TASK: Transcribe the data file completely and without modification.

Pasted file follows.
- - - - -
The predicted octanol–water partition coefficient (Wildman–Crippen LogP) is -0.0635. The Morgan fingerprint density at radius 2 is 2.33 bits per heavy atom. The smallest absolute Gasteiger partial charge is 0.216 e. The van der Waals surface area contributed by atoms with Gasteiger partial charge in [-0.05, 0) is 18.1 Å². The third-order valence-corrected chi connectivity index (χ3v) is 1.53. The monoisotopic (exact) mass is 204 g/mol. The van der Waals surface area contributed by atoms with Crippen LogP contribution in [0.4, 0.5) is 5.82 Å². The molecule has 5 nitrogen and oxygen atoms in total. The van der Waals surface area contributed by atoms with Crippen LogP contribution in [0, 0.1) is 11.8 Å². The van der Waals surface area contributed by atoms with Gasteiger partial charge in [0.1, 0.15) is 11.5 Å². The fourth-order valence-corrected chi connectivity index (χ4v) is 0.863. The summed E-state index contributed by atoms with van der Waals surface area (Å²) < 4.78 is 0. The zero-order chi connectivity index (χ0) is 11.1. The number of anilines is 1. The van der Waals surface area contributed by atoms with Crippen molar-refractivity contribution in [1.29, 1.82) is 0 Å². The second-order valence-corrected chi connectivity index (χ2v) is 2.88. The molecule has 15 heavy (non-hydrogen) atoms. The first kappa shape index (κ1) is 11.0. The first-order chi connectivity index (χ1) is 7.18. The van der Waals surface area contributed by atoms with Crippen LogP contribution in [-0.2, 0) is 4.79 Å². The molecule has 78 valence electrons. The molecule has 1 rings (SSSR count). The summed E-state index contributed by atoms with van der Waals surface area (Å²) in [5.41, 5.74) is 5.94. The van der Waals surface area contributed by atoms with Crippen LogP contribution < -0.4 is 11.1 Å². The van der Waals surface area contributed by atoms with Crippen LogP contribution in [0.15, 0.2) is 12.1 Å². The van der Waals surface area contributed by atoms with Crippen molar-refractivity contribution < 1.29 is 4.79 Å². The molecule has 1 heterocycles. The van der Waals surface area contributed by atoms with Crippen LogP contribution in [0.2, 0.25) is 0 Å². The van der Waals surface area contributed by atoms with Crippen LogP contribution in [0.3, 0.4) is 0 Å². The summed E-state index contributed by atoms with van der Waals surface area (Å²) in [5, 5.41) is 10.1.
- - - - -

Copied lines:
The predicted octanol–water partition coefficient (Wildman–Crippen LogP) is -0.0635. The Morgan fingerprint density at radius 2 is 2.33 bits per heavy atom. The smallest absolute Gasteiger partial charge is 0.216 e. The van der Waals surface area contributed by atoms with Gasteiger partial charge in [-0.05, 0) is 18.1 Å². The third-order valence-corrected chi connectivity index (χ3v) is 1.53. The monoisotopic (exact) mass is 204 g/mol. The van der Waals surface area contributed by atoms with Crippen LogP contribution in [0.4, 0.5) is 5.82 Å². The molecule has 5 nitrogen and oxygen atoms in total. The van der Waals surface area contributed by atoms with Crippen LogP contribution in [0, 0.1) is 11.8 Å². The van der Waals surface area contributed by atoms with Gasteiger partial charge in [0.1, 0.15) is 11.5 Å². The fourth-order valence-corrected chi connectivity index (χ4v) is 0.863. The summed E-state index contributed by atoms with van der Waals surface area (Å²) < 4.78 is 0. The zero-order chi connectivity index (χ0) is 11.1. The number of anilines is 1. The van der Waals surface area contributed by atoms with Crippen molar-refractivity contribution in [1.29, 1.82) is 0 Å². The second-order valence-corrected chi connectivity index (χ2v) is 2.88. The molecule has 15 heavy (non-hydrogen) atoms. The first kappa shape index (κ1) is 11.0. The first-order chi connectivity index (χ1) is 7.18. The van der Waals surface area contributed by atoms with Crippen LogP contribution in [-0.2, 0) is 4.79 Å². The molecule has 78 valence electrons. The molecule has 1 rings (SSSR count). The summed E-state index contributed by atoms with van der Waals surface area (Å²) in [5.41, 5.74) is 5.94. The van der Waals surface area contributed by atoms with Crippen LogP contribution < -0.4 is 11.1 Å². The van der Waals surface area contributed by atoms with Crippen LogP contribution in [0.15, 0.2) is 12.1 Å². The van der Waals surface area contributed by atoms with Crippen molar-refractivity contribution < 1.29 is 4.79 Å². The molecule has 1 heterocycles. The van der Waals surface area contributed by atoms with Crippen LogP contribution in [0.2, 0.25) is 0 Å². The van der Waals surface area contributed by atoms with Crippen LogP contribution in [0.3, 0.4) is 0 Å². The summed E-state index contributed by atoms with van der Waals surface area (Å²) in [5, 5.41) is 10.1.